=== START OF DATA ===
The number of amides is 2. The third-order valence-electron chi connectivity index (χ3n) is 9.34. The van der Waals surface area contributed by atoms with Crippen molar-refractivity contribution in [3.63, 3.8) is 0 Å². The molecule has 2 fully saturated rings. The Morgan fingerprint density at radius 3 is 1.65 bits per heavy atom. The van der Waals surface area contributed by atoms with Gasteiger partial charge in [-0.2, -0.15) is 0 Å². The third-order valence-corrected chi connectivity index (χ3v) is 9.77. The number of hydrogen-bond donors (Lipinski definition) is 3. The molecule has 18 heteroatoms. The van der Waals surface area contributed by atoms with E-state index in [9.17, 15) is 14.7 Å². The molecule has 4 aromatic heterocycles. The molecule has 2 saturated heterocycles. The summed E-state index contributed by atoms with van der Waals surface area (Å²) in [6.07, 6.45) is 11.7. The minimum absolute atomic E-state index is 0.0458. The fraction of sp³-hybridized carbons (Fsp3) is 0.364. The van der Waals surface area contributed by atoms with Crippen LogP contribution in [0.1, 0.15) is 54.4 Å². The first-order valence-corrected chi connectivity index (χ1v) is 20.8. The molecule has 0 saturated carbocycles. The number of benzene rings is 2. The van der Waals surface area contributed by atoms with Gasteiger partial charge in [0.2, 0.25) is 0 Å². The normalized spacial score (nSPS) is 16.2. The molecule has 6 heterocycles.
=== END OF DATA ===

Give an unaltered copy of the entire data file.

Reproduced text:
The number of amides is 2. The third-order valence-electron chi connectivity index (χ3n) is 9.34. The van der Waals surface area contributed by atoms with Crippen molar-refractivity contribution in [3.63, 3.8) is 0 Å². The molecule has 2 fully saturated rings. The Morgan fingerprint density at radius 3 is 1.65 bits per heavy atom. The van der Waals surface area contributed by atoms with Gasteiger partial charge in [-0.2, -0.15) is 0 Å². The third-order valence-corrected chi connectivity index (χ3v) is 9.77. The number of hydrogen-bond donors (Lipinski definition) is 3. The molecule has 18 heteroatoms. The van der Waals surface area contributed by atoms with E-state index in [9.17, 15) is 14.7 Å². The molecule has 4 aromatic heterocycles. The molecule has 2 saturated heterocycles. The summed E-state index contributed by atoms with van der Waals surface area (Å²) in [6.07, 6.45) is 11.7. The minimum absolute atomic E-state index is 0.0458. The fraction of sp³-hybridized carbons (Fsp3) is 0.364. The van der Waals surface area contributed by atoms with Crippen LogP contribution in [0.1, 0.15) is 54.4 Å². The first-order valence-corrected chi connectivity index (χ1v) is 20.8. The molecule has 0 saturated carbocycles. The number of benzene rings is 2. The van der Waals surface area contributed by atoms with Gasteiger partial charge in [0.2, 0.25) is 0 Å². The normalized spacial score (nSPS) is 16.2. The molecule has 6 heterocycles.